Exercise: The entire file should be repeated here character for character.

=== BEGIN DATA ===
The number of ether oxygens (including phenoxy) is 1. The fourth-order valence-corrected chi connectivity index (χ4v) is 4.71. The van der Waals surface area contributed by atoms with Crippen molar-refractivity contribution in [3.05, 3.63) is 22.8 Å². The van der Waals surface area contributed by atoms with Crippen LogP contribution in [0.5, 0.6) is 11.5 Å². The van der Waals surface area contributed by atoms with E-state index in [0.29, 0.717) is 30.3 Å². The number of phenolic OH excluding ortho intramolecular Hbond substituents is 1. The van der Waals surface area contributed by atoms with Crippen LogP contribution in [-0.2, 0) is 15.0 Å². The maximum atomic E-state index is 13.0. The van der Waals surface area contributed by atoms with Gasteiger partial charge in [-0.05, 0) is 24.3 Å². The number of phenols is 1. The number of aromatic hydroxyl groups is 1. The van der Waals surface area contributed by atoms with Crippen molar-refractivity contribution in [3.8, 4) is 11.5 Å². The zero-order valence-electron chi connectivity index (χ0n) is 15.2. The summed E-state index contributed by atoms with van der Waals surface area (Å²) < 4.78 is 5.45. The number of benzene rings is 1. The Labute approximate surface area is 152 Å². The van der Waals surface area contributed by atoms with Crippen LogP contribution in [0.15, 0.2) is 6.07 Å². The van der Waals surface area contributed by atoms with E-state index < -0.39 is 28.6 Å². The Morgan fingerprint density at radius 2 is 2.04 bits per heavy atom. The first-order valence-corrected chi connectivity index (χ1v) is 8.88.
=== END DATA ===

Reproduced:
The number of ether oxygens (including phenoxy) is 1. The fourth-order valence-corrected chi connectivity index (χ4v) is 4.71. The van der Waals surface area contributed by atoms with Crippen molar-refractivity contribution in [3.05, 3.63) is 22.8 Å². The van der Waals surface area contributed by atoms with Crippen LogP contribution in [0.5, 0.6) is 11.5 Å². The van der Waals surface area contributed by atoms with E-state index in [0.29, 0.717) is 30.3 Å². The number of phenolic OH excluding ortho intramolecular Hbond substituents is 1. The van der Waals surface area contributed by atoms with Crippen LogP contribution in [-0.2, 0) is 15.0 Å². The maximum atomic E-state index is 13.0. The van der Waals surface area contributed by atoms with Gasteiger partial charge in [-0.05, 0) is 24.3 Å². The number of phenols is 1. The number of aromatic hydroxyl groups is 1. The van der Waals surface area contributed by atoms with Crippen molar-refractivity contribution in [3.8, 4) is 11.5 Å². The zero-order valence-electron chi connectivity index (χ0n) is 15.2. The summed E-state index contributed by atoms with van der Waals surface area (Å²) < 4.78 is 5.45. The number of benzene rings is 1. The Labute approximate surface area is 152 Å². The van der Waals surface area contributed by atoms with Crippen LogP contribution in [0.15, 0.2) is 6.07 Å². The van der Waals surface area contributed by atoms with E-state index < -0.39 is 28.6 Å². The Morgan fingerprint density at radius 2 is 2.04 bits per heavy atom. The first-order valence-corrected chi connectivity index (χ1v) is 8.88.